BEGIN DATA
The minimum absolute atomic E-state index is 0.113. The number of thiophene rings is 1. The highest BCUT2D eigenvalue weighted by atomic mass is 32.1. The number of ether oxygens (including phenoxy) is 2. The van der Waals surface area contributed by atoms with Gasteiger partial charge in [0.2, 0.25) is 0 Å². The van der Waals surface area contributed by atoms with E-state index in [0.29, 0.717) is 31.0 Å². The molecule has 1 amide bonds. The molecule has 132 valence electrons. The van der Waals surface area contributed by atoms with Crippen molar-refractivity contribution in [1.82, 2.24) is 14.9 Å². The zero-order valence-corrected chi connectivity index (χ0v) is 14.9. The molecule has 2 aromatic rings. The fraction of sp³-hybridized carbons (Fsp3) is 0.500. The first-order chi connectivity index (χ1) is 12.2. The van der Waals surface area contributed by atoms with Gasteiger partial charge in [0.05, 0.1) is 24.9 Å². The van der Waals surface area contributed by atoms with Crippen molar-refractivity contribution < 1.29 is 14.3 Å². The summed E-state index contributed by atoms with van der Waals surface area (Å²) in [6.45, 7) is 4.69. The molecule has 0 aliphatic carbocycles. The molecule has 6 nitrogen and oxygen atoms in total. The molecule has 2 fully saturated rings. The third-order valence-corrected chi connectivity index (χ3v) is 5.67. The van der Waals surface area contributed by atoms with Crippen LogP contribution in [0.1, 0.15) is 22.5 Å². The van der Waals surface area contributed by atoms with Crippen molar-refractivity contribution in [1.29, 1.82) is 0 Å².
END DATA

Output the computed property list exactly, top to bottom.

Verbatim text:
The minimum absolute atomic E-state index is 0.113. The number of thiophene rings is 1. The highest BCUT2D eigenvalue weighted by atomic mass is 32.1. The number of ether oxygens (including phenoxy) is 2. The van der Waals surface area contributed by atoms with Gasteiger partial charge in [0.2, 0.25) is 0 Å². The van der Waals surface area contributed by atoms with E-state index in [0.29, 0.717) is 31.0 Å². The molecule has 1 amide bonds. The molecule has 132 valence electrons. The van der Waals surface area contributed by atoms with Crippen molar-refractivity contribution in [1.82, 2.24) is 14.9 Å². The zero-order valence-corrected chi connectivity index (χ0v) is 14.9. The molecule has 2 aromatic rings. The fraction of sp³-hybridized carbons (Fsp3) is 0.500. The first-order chi connectivity index (χ1) is 12.2. The van der Waals surface area contributed by atoms with Gasteiger partial charge in [0.05, 0.1) is 24.9 Å². The van der Waals surface area contributed by atoms with Crippen molar-refractivity contribution < 1.29 is 14.3 Å². The summed E-state index contributed by atoms with van der Waals surface area (Å²) in [6.45, 7) is 4.69. The molecule has 0 aliphatic carbocycles. The molecule has 6 nitrogen and oxygen atoms in total. The molecule has 2 fully saturated rings. The third-order valence-corrected chi connectivity index (χ3v) is 5.67. The van der Waals surface area contributed by atoms with Crippen LogP contribution in [0.1, 0.15) is 22.5 Å². The van der Waals surface area contributed by atoms with Crippen molar-refractivity contribution in [1.29, 1.82) is 0 Å².